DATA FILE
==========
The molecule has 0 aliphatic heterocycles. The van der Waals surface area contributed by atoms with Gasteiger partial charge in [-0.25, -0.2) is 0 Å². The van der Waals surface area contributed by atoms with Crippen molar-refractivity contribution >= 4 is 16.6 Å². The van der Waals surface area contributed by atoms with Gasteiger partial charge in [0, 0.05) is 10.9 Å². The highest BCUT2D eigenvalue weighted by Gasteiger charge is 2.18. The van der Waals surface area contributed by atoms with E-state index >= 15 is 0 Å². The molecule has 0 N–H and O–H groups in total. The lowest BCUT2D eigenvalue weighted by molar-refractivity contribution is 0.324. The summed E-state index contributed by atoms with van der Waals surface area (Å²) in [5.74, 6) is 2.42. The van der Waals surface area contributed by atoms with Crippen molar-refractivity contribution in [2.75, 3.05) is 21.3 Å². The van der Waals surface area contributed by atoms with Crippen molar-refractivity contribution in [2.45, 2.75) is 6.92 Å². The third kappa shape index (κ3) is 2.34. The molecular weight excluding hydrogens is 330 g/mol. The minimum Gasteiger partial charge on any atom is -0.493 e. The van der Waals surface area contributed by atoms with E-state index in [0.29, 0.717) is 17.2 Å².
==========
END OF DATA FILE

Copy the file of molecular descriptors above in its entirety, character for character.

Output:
The molecule has 0 aliphatic heterocycles. The van der Waals surface area contributed by atoms with Gasteiger partial charge in [-0.25, -0.2) is 0 Å². The van der Waals surface area contributed by atoms with Crippen molar-refractivity contribution >= 4 is 16.6 Å². The van der Waals surface area contributed by atoms with Gasteiger partial charge in [0, 0.05) is 10.9 Å². The highest BCUT2D eigenvalue weighted by Gasteiger charge is 2.18. The van der Waals surface area contributed by atoms with E-state index >= 15 is 0 Å². The molecule has 0 N–H and O–H groups in total. The lowest BCUT2D eigenvalue weighted by molar-refractivity contribution is 0.324. The summed E-state index contributed by atoms with van der Waals surface area (Å²) in [5.74, 6) is 2.42. The van der Waals surface area contributed by atoms with Crippen molar-refractivity contribution in [2.75, 3.05) is 21.3 Å². The van der Waals surface area contributed by atoms with Crippen molar-refractivity contribution in [2.45, 2.75) is 6.92 Å². The third kappa shape index (κ3) is 2.34. The molecular weight excluding hydrogens is 330 g/mol. The minimum Gasteiger partial charge on any atom is -0.493 e. The van der Waals surface area contributed by atoms with E-state index in [0.29, 0.717) is 17.2 Å².